Abstract

Nanoscale resolution cathodoluminescence (CL) has been used to demonstrate and investigate the functionality of nanoparticle-based components for future nanophotonic phase-change memory and optical antenna applications. An integrated experimental system based on a scanning electron microscope was developed for the fabrication and in situ characterization of nanoparticles. It was equipped with an atomic beam source for gallium nanoparticle growth, a liquid-nitrogen-cooled cryostat to control substrate temperature in the range from 90 to 315 K and a spectroscopic CL detection system to enable the analysis of electron-beam-induced light emission from nanoparticles across the wavelength range from 350 to 1150 nm.

A new technique of light-assisted, size-controlled growth of gallium nanoparticles from an atomic beam has been developed. Through coupling to surface plasmons in nanoparticles, infrared radiation controls the adsorption/desorption rate of gallium atoms on the particles' surface. The experiments revealed a decrease in mean particle diameter (from 68 to 45 nm) with increasing infrared excitation intensity (from 160 to 630 W·cm-2) during deposition, and the production of larger particles with a narrower size distribution for longer deposition times.

Gallium nanoparticle phase-change memory provides an important possibility to achieve small element size and low energy consumption. For the first time, it has been shown that information can be written into the structural phase of bistable gallium nanoparticles by electron beam excitation and readout achieved via measurements of their CL emission. Change of up to 20 % in CL emission intensity was observed following low fluence (> 35 fJ/nm2) electron-beam-induced, solid-to-liquid phase switching of a monolayer of 60 nm particles. Selective electron beam addressing and CL readout of individual memory elements (comprising less than 50 particles each), within a gallium nanoparticle film, have been also demonstrated. Numerical modeling of CL emission from gallium nanoparticles, performed using the boundary element method, qualitatively reproduces the experimentally observed effects.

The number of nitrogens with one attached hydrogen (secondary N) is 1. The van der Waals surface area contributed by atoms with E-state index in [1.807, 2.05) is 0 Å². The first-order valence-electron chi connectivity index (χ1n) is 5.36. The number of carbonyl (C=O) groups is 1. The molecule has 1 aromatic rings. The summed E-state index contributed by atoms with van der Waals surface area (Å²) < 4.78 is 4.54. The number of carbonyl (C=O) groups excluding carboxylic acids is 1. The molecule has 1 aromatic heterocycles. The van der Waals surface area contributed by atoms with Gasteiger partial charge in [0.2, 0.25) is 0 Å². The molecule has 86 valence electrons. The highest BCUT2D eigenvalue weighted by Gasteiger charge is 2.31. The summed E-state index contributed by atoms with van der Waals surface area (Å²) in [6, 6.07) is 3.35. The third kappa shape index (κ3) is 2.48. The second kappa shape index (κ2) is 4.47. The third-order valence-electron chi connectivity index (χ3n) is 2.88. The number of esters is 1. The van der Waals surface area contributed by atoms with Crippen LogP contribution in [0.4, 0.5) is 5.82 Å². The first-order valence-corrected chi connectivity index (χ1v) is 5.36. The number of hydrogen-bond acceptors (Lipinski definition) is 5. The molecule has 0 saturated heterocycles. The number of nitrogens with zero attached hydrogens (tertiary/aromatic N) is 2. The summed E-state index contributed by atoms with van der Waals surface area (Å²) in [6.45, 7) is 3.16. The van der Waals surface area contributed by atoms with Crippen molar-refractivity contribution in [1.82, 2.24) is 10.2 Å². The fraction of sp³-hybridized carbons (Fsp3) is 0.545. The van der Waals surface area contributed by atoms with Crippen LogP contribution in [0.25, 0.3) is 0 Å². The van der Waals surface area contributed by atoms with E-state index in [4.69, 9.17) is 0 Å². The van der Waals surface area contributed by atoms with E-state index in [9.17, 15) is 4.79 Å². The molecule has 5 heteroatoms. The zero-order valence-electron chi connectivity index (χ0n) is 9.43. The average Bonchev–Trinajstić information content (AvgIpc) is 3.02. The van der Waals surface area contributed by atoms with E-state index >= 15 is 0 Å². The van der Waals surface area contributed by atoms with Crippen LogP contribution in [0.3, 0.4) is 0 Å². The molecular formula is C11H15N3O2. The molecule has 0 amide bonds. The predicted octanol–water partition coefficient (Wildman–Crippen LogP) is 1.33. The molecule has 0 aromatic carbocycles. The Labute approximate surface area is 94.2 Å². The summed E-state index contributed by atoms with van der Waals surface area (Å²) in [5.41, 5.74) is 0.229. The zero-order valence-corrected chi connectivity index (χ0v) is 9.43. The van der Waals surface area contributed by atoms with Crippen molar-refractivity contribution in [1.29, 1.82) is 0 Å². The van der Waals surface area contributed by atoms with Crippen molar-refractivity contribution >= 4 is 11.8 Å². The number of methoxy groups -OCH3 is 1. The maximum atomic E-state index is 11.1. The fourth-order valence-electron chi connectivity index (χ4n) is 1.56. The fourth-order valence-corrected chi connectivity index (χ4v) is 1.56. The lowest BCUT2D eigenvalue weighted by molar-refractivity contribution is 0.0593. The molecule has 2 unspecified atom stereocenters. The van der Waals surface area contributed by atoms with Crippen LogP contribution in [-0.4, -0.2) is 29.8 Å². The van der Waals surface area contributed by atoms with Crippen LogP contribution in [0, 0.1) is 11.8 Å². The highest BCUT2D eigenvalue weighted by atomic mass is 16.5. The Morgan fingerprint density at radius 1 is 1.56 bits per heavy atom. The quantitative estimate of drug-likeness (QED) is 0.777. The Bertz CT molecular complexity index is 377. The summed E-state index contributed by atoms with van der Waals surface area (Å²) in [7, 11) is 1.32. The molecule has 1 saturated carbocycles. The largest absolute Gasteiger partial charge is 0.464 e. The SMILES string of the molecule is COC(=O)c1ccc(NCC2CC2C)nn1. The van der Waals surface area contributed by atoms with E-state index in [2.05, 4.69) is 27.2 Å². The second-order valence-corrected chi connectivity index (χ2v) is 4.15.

Optical antennae are expected to become essential elements of future nanophotonic circuits. For the first time, it has been demonstrated that electron-beam-excited pairs of coupled gold nanorods can act as transmitting optical antennae; i.e. they can efficiently convert the energy from a nanoscale excitation (created by a focused 40 keV electron beam) into far-field visible radiation. Enhanced light emission was observed for electron beam injection points in the vicinity of the junction between coupled nanorods, illustrating the increased local density of electromagnetic states in such areas.

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More information

Published date: April 2009
Organisations: University of Southampton, Optoelectronics Research Centre

Identifiers

Local EPrints ID: 340807
URI: http://eprints.soton.ac.uk/id/eprint/340807
PURE UUID: 3db092b4-877a-4822-863e-af3a3acd8d33
ORCID for Nikolai Zheludev: ORCID iD orcid.org/0000-0002-1013-6636

Catalogue record

Date deposited: 13 Aug 2012 17:13
Last modified: 06 Jun 2018 13:09

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Contributors

Author: A.I. Denisyuk
Thesis advisor: Nikolai Zheludev ORCID iD